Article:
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'Concert for Sahara' bigger success than first thought
Friday night's "Concert for Sahara" raised more money than officials at the Show Me Center initially estimated, the center's director David Ross said Monday.
The concert was a collaborative effort between music and TV star Rick Springfield and the Show Me Center to raise funds for local 12-year-old Sahara Aldridge in her battle against brain-stem cancer. Springfield donated his time for the concert, and the Show Me Center donated ticket merchandising sales to the cause. A silent auction with donated Springfield memorabilia also helped raise funds, as well as a collection taken at the venue from the 1,711 people in attendance.
Ross initially estimated about $50,000 was raised to help the Aldridge family pay for Sahara's expensive treatments, but Monday Ross estimated the figure was probably closer to $60,000. A solid figure wasn't available because the venue had not yet audited the funds, Ross said.
The concert was the biggest fund-raiser in the Show Me Center's history, Ross said. In the past, the venue hosted a fund-raiser for the Southeast Missouri State University Foundation featuring Sheryl Crow. This event was for a different type of cause and "it was driven by the artist," Ross said.
Ross said it was hard to say if the event exceeded expectations, since the Show Me Center and Springfield weren't sure just how much money they could raise for the cause.
Alan Sarratore with Doyle-Kos Entertainment, Springfield's management group, said the concert exceeded the Springfield camp's expectations.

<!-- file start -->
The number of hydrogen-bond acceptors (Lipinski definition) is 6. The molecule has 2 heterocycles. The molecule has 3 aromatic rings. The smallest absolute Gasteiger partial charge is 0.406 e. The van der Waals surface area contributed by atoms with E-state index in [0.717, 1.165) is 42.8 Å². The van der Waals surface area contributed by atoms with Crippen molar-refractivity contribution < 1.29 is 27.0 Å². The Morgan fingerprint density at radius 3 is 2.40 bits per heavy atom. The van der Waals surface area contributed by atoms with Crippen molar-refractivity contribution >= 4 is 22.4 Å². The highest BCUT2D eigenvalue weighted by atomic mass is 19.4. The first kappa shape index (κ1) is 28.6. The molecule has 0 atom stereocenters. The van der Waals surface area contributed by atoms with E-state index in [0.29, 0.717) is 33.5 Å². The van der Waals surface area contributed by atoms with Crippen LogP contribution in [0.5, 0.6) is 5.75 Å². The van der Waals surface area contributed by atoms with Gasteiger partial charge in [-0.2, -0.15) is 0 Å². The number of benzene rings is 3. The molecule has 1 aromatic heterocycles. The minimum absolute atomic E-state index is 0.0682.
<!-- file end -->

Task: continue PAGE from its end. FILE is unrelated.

"Everybody was thrilled at everything that came in, and all of the support was incredible," said Sarratore.
Springfield fans attended the concert from all over the United States. They had been familiarized with Sahara's story beginning this summer, when Sahara was diagnosed with cancer and Springfield, a friend of the Aldridge family for more than 7 years, posted her story on his Web site and asked his fans for financial and spiritual support for the girl.
"They raised more money than I could even imagine," Sahara's father Shannon said Monday while the family was in Houston for Sahara's medical evaluation. "That pays a lot of cancer bills.
"My family is absolutely humbled by what happened Friday night. We're still talking about it. We just can't believe it. In a bad situation, it was one really good night."
Since her diagnosis this summer, Sahara has been receiving cutting-edge treatments primarily at a Houston hospital, with some treatment at Saint Francis Medical Center.
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